- Beyond the EHR: Seamlessly Connecting Nurses and Physicians Using an EHR-Extender (EHR-e)
- The Power of User Virtualization: Meeting Meaningful Use, Optimizing IT and Clinical Productivity
- Case Study: Blood Systems Expands Remote Access Connectivity to Prepare for Disaster
- Elevating Care Delivery with EHR Technology
- The State of EHR Adoption: On The Road to Improving Patient Safety
While ICD-10 implementation is a major change for medical coders, it's not the only one.
There are three significant forces converging on medical coding:
- Electronic health records (EHR)
- Computer-assisted coding (CAC)
- (last but not least...) ICD-10
"Taken together these changes will profoundly alter how coding is performed, managed, and integrated into the healthcare delivery system," wrote Wendy Coplan-Gould, RHIA; Katie Carolan; and Beth Friedman, RHIT; in "Re-engineering the Coding Workflow: Assessing Today with an Eye toward Tomorrow" in the July Journal of AHIMA.
Kind of makes you wonder why anyone would want to be a medical coder. kForce Healthcare Group President Peggy Pricher told SearchHealthIT.com the disruption isn't a perk of the job. "It's a combination of technology, ICD-10 and the complexity around it, and the complexity of the rules and regulations," she gave as reasons why medical coders are planning to leave their jobs and many their replacements are having second thoughts.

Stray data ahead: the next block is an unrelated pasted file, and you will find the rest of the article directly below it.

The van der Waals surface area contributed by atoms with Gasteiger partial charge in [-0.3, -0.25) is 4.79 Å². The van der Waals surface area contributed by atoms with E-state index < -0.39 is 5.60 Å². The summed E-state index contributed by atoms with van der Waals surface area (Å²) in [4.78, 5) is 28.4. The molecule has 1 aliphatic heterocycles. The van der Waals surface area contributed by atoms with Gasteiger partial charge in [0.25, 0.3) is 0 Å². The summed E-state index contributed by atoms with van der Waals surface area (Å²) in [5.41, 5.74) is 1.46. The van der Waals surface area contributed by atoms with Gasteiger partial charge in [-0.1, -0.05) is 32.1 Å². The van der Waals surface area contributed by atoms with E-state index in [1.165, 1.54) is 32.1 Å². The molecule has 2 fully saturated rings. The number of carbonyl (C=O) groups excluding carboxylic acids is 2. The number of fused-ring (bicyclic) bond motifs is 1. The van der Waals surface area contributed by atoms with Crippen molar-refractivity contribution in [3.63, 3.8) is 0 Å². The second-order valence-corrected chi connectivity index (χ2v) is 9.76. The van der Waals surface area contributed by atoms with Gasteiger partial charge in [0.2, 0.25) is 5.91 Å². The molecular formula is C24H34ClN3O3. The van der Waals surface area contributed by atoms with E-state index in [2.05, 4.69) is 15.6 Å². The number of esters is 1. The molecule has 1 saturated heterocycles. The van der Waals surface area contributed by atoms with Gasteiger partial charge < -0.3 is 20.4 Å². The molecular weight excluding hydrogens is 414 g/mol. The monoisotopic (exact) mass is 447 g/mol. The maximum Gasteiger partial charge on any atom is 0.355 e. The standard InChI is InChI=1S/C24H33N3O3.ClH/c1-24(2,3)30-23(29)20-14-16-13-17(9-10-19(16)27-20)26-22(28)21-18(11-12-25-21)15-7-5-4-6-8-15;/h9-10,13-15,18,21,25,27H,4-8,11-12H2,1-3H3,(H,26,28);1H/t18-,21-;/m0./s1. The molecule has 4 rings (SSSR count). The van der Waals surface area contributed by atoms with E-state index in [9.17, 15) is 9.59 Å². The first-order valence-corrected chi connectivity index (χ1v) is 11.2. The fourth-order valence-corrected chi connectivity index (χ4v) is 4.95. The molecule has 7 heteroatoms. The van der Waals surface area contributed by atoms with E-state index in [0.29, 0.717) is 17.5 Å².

[ICD10Watch.com Poll: Are you planning to quit the medical coding field?]
But the good news is the complexity and exodus will create more demand for the coders who stick it out.
And there's help coming.
"IT staff can help ease the burden on coders -- and keep them around longer -- with thorough EHR training that puts an emphasis on detailed data capture by health care practitioners, Pricher said. When doctors and nurses understand the system's features in depth, and become comfortable using many of them in their daily workflow, documentation benefits. Starting now on a slow ramping-up, they said, will ease the 2013 transition to ICD-10 codes, making it less of a big-bang event and more of a smooth process."
And it's not just tech - EHRs and CAC. A lot can be gained by re-engineering the medical coding workflow - as discussed in the Journal of AHIMA article. It's a five-step process:
- Assess current workflow: map the process
- Outline the future state: who, what, and where
- Define the gaps and identify solutions
- Set realistic expectations and timelines
- Re-engineer the process (and celebrate success)
So medical coding won't be just a 9 to 5 job. Medical coders need to work with IT staff to make sure they can take advantage of the all the changes. It also will help if coders develop some analytical skills. Someone trained in ICD-10 and revenue cycles can help healthcare providers identify where they are making or losing money.
Medical coders will be at the center of a lot of disruption, but those who stick it out or come in new will reap the benefits.